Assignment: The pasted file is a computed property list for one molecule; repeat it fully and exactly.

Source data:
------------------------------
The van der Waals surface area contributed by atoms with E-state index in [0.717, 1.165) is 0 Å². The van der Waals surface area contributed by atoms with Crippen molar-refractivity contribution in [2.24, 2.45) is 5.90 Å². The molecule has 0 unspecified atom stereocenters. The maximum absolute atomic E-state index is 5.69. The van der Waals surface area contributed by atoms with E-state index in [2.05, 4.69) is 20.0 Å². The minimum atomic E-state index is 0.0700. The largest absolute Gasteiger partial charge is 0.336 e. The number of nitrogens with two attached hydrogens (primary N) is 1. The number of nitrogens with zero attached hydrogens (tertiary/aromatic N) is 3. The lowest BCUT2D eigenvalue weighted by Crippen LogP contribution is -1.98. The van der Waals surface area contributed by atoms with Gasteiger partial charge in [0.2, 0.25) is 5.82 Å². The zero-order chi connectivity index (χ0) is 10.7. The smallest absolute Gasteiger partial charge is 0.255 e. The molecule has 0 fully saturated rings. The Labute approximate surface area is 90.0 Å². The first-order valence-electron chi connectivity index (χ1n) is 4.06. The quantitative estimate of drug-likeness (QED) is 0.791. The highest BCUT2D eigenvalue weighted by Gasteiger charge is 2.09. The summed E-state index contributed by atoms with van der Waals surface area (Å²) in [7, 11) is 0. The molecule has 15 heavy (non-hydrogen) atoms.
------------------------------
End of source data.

The van der Waals surface area contributed by atoms with E-state index in [0.717, 1.165) is 0 Å². The van der Waals surface area contributed by atoms with Crippen molar-refractivity contribution in [2.24, 2.45) is 5.90 Å². The molecule has 0 unspecified atom stereocenters. The maximum absolute atomic E-state index is 5.69. The van der Waals surface area contributed by atoms with E-state index in [2.05, 4.69) is 20.0 Å². The minimum atomic E-state index is 0.0700. The largest absolute Gasteiger partial charge is 0.336 e. The number of nitrogens with two attached hydrogens (primary N) is 1. The number of nitrogens with zero attached hydrogens (tertiary/aromatic N) is 3. The lowest BCUT2D eigenvalue weighted by Crippen LogP contribution is -1.98. The van der Waals surface area contributed by atoms with Gasteiger partial charge in [0.2, 0.25) is 5.82 Å². The zero-order chi connectivity index (χ0) is 10.7. The smallest absolute Gasteiger partial charge is 0.255 e. The molecule has 0 fully saturated rings. The Labute approximate surface area is 90.0 Å². The first-order valence-electron chi connectivity index (χ1n) is 4.06. The quantitative estimate of drug-likeness (QED) is 0.791. The highest BCUT2D eigenvalue weighted by Gasteiger charge is 2.09. The summed E-state index contributed by atoms with van der Waals surface area (Å²) in [7, 11) is 0. The molecule has 15 heavy (non-hydrogen) atoms.